Friday, May 4, 2012

Manhattan Movement & Arts Center, in association with sundance SELECTS, presents the opening screening of First Position on Friday, May 4, 2012 at 6:45pm at the Elinor Bunin Munroe Theater at Lincoln Center, 144 West 65th Street (between Amsterdam and Broadway), NYC. Tickets are $13 ($9 for Seniors/Students/Children; $8 for Members) and are available for purchase at http://www.filmlinc....irst-position1. First Position is distributed nationally by IFC Films.

Follow in the inspirational footsteps of six talented ballet dancers (ages nine to nineteen) as they struggle to maintain form in the face of injury and personal sacrifice on their way to one of the most prestigious youth ballet competitions in the world. First Position is a feature length documentary about a love of dance and a drive to succeed that trumps money, politics and even war.

With unprecedented (and exclusive) access to the Youth America Grand Prix, the largest competition that awards full scholarships to top ballet schools, First Position takes audiences on a yearlong journey around the world. At a time when art, music and dance for children are severely under-funded, the film reveals the struggles and success, the pain and extraordinary beauty of an art form so many children across the globe are determined to dedicate their lives to...despite the odds.

First Position had its World Premiere at the 2011 Toronto International Film Festival and was named the audience choice's first runner up for Best Documentary. It also won the Jury Prize at the San Francisco Documentary Festival and the audience award at DOCNYC.

ROSE CAIOLA

Executive Producer

With a love of ballet since childhood, Rose Caiola is the Founder and Executive Artistic Director of the Manhattan Movement and Arts Center (MMAC). MMAC is an 18,000 sq. ft. performing arts center that houses a 199 seat Off Broadway theater venue, as well as providing all genres of dance instruction including her own not-for-profit pre-professional ballet school, the Manhattan Youth Ballet. Caiola is currently a producer of Godspell on Broadway at the Circle in the Square Theater and the co-author and producer of the long running Off-Broadway musical Freckleface Strawberry, which will soon begin a national tour and can be licensed through MTI.

Caiola's goal through all her projects has been to provide equal educational, cultural and artistic opportunities for inner city youth. She is a graduate of NYU's Tisch School of the Arts and is a member of The Broadway League of Theatres and Producers, and the Screen Actors Guild.

BESS KARGMAN

Director / Producer / Editor

Bess Kargman has produced timely, socially and politically relevant stories for numerous media outlets including National Public Radio, The Washington Post and NBC Olympics. She holds degrees from Columbia Graduate School of Journalism and Amherst College. Long before entering the world of film and radio, Kargman trained at Boston Ballet School (and has the bruised feet to prove it). First Position is her first movie and premiered at the 2011 Toronto International Film Festival (where it took People's Choice runner-up for best documentary). When she's not living out of a suitcase, Kargman divides her time between New York and Los Angeles.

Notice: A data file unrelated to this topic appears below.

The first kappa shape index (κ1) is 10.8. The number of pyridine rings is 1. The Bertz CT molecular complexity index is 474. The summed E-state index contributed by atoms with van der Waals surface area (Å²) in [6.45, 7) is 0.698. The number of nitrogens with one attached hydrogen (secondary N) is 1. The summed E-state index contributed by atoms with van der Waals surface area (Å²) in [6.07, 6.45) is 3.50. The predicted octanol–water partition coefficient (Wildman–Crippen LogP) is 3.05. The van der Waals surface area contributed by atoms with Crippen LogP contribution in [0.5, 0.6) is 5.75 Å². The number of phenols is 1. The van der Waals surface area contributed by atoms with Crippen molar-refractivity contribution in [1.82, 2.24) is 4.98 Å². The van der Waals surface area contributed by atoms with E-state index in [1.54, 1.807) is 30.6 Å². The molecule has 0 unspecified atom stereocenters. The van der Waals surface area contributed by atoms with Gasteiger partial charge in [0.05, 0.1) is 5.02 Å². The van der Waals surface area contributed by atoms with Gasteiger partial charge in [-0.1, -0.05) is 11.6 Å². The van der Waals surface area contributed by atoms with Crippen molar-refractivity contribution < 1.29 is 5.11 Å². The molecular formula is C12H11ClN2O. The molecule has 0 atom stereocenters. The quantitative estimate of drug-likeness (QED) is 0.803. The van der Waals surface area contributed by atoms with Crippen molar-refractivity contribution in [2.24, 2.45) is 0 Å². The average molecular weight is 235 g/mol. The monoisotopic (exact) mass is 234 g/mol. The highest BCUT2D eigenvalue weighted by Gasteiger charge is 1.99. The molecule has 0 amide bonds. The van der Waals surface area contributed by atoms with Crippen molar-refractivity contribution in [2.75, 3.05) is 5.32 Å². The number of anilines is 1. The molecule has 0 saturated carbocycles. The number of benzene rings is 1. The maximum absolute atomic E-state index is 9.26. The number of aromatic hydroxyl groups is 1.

About Manhattan Movement & Arts Center

Manhattan Movement & Arts Center was developed by Rose Caiola as the home of the Manhattan Youth Ballet, a graded, pre-professional ballet academy and performance company. Ms. Caiola, a former dancer and actress, founded the academy in the fall of 1994 as Studio Maestro at 48 W. 68th Street, and today serves as the youth ballet's executive artistic director.

The school is modeled after the European academies. The Manhattan Youth Ballet has acquired a reputation for excellent teaching in an intimate and individually supportive environment. The school's graduates have danced professionally with American Ballet Theatre, New York City Ballet, Nederlands Dans Theater, Ballet de España, San Francisco Ballet and Complexions.

As the ballet academy grew, the search for a larger space inspired in Ms. Caiola a highly personal vision of a studio and theater complex that would encompass all aspects of dance education and performance.

mmac opened its doors in June 2008, occupying a dramatic bi-level space within The Element, a luxury high-rise condominium. In addition to the Manhattan Youth Ballet, mmac's studios and theater host daily adult dance and fitness classes, the mmac Kids program, summer intensive programs, as well as an array of performances and special events.

For more information about mmac, visit www.manhattanmovement.com.

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I hope so, but probably not while it's still in the theaters. I'd suggest visiting the film's website from time to time to check for an announcement.

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However, she said that she "talked the talk" and made it clear to the YAGP folks that she didn't want to make a reality show out of it or even focus on the winners: she wanted to tell more complex stories. YAGP has a page on its site that has links to a number of reviews, the trailer, etc., so they must be pleased.

Given the extensive input YAGP had over the content of the film, it would be strange if they were not pleased:

“We’re approached all the time by producers who want to make documentary or reality, and we always ask what they want to portray,” Larissa Saveliev, the organization’s founder and artistic director said, noting that the competition recently rejected a request from Lifetime’s popular “Dance Moms.” “Usually they want to see the fights, the teachers, anorexia. And we’re just not interested to have a film about this.”